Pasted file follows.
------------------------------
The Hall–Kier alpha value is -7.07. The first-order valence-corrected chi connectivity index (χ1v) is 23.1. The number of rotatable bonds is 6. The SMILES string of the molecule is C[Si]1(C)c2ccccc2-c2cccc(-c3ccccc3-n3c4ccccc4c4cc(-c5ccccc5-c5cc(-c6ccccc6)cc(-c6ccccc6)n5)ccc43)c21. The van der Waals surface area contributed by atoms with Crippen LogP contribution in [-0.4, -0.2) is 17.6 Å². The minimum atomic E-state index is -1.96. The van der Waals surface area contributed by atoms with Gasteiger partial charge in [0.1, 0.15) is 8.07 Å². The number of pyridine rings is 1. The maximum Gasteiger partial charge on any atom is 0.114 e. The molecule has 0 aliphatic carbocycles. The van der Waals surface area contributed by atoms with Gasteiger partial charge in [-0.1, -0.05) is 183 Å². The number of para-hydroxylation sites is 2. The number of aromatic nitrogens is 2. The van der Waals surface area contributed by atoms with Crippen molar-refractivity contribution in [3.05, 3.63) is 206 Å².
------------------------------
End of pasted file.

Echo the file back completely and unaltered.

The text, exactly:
The Hall–Kier alpha value is -7.07. The first-order valence-corrected chi connectivity index (χ1v) is 23.1. The number of rotatable bonds is 6. The SMILES string of the molecule is C[Si]1(C)c2ccccc2-c2cccc(-c3ccccc3-n3c4ccccc4c4cc(-c5ccccc5-c5cc(-c6ccccc6)cc(-c6ccccc6)n5)ccc43)c21. The van der Waals surface area contributed by atoms with Crippen LogP contribution in [-0.4, -0.2) is 17.6 Å². The minimum atomic E-state index is -1.96. The van der Waals surface area contributed by atoms with Gasteiger partial charge in [0.1, 0.15) is 8.07 Å². The number of pyridine rings is 1. The maximum Gasteiger partial charge on any atom is 0.114 e. The molecule has 0 aliphatic carbocycles. The van der Waals surface area contributed by atoms with Gasteiger partial charge in [-0.1, -0.05) is 183 Å². The number of para-hydroxylation sites is 2. The number of aromatic nitrogens is 2. The van der Waals surface area contributed by atoms with Crippen molar-refractivity contribution in [3.05, 3.63) is 206 Å².